Technology is changing how we raise our kids, how we operate in the workplace, and how we manage our social lives. And while it helps many of us to be more productive, it threatens to leave many behind.
A recent analysis of 26 million job postings found that nearly half of all American jobs in the top quartile in pay require some coding skills. Unfortunately, with gaps in STEM (science, technology, engineering and math) education across the country, opportunity is out of reach for many.
In response, Capital One has made it a corporate mission to give students from all backgrounds, in all corners of America, an opportunity to learn and “get ahead” in the digital world.
Collaborating with educational institutions nationwide, the Capital One C1 Coders Program, part of the company’s Future Edge initiative, is helping students form a greater interest in the STEM fields during a critical developmental period: in sixth, seventh and eighth grades. The Future Edge Initiative dedicated $150 million to help Americans gain the digital skills they need in the 21st century. And the C1 Coders Program in particular is a hands-on, employee volunteer-led approach to giving young people the ability to prepare for tomorrow today.
For the past 10 weeks, 1,000 students across the country learned about software engineering and developed their own unique apps using MIT University’s App 2 Inventor. In effort to help its latest Fairfax County Public School cohort develop an even greater interest in the STEM fields, Capital One hosted a final presentation at its headquarters in McLean, Virginia, last week — featuring a surprise presentation from neuroscientist and actress Mayim Bialik, star of “Blossom” and “Big Bang Theory.”
I had the opportunity to speak with Bialik and Jen Manry, VP of technology at Capital One, to learn why this age is critical to STEM immersion and why C1’s program is unique in this space.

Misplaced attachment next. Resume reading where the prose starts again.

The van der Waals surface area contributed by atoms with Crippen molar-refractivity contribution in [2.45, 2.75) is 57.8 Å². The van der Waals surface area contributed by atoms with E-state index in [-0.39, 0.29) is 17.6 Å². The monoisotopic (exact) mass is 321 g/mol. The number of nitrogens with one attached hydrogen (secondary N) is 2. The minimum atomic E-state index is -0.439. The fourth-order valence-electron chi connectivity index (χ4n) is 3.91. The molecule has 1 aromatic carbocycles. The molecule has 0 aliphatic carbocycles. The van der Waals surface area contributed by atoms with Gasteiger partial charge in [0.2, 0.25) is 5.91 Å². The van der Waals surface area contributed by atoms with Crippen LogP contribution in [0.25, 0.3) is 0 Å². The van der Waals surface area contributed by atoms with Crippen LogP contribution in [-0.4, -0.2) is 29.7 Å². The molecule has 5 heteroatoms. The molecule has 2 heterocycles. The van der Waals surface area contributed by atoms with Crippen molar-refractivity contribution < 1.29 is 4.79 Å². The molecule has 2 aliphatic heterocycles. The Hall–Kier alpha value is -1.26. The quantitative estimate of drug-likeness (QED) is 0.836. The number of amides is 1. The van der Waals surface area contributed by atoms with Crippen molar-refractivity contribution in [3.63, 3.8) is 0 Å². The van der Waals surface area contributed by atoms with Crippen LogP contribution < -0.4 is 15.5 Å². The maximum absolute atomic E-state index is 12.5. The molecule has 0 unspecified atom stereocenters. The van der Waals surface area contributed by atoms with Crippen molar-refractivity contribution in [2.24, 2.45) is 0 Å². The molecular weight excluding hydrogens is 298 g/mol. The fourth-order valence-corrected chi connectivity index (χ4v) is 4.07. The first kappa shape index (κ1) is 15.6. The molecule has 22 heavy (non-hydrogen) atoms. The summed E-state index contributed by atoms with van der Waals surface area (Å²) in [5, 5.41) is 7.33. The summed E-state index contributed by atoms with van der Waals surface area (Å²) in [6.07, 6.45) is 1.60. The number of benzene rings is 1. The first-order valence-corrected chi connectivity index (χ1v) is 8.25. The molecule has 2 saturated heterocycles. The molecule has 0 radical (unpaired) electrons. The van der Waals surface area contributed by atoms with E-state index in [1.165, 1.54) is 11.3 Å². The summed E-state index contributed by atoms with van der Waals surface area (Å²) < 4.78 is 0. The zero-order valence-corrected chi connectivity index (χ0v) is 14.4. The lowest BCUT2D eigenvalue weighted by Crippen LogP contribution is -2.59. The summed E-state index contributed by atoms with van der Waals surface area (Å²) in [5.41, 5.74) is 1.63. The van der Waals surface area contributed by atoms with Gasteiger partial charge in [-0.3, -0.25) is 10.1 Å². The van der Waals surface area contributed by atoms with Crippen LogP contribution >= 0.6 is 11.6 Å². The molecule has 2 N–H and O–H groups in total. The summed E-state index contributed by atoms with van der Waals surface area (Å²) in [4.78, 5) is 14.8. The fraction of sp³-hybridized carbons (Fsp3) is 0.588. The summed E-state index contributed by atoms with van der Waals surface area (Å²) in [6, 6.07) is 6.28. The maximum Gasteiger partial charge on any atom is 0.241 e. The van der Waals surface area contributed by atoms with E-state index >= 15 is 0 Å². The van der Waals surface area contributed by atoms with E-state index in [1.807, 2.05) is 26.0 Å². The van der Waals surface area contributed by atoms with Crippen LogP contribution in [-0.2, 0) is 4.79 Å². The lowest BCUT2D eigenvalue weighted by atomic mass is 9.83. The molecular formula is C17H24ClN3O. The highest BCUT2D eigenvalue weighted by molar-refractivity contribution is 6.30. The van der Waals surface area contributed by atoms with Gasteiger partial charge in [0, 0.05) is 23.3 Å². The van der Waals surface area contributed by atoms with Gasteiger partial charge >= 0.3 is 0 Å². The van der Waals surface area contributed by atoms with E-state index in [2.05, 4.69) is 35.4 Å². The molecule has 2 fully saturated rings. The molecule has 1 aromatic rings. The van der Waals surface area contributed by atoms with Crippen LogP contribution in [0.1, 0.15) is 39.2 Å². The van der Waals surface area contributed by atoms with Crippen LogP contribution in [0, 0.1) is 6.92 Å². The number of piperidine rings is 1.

Bialik is personally involved in the C1 Coders Program because, as she said: “I not only play a scientist on TV, I’m one in real life as well. I have a PhD in Neuroscience from UCLA and I actually learned to code in college, but I do wish I would’ve learned it earlier.”
Obviously, Capital One is onto something in teaching digital skills to middle-schoolers while they’re impressionable. Bialik confesses that she never appreciated science until the age of 15, when she connected with a female biology mentor on the set of “Blossom.” “I came late to the science world. But part of what I do in my spare time when I’m not acting is to do STEM advocacy and put a positive face, particularly a female face, on the field.”
The C1 Coders Program is now active in 20 schools across the country. Manry says Capital One is passionate about giving back to the communities in which it operates, and where its employees live and work. “We’re giving [students] great tutors and mentors … and a way to develop not only their technical skills but how they problem-solve and think together.”
By educating the middle-schoolers in group work, Capital One is also emphasizing the soft skills that future jobs will require of them. “They’re going to have to have not only the technical skills to fulfill these roles that are coming into the future, but they also have to be really adept at working as a team and problem solving as a unit,” Manry said.
Bialik and Manry are also both mothers who believe STEM education should start at home, at a very young age, rather than be a skillset which needs “immersion” in a classroom or formal setting. “Being a parent is such a gift because, whether you’re a scientist or not, you get a [child’s] brain and it’s full of questions and is really so receptive to anything you could teach them,” Bialik told us.
At the graduation, Fairfax County Public School students demonstrated the apps they created during the Capital One C1 Coders Program, and competed for prizes in four categories: Best Application, Most User Friendly, Most Creative and Most Technical Application. Since its inception in 2014, over 2,500 students have participated and created 500 different mobile apps.
Bialik is also an author on attachment parenting and an advocate for gender equality in education. She closed our conversation by saying: “The curiosity of how a bridge works or how an apple falls from a tree is the same whether you’re a boy or girl. There’s no difference in the brain and how to understand that or think that that’s amazing.”
Images: Capital One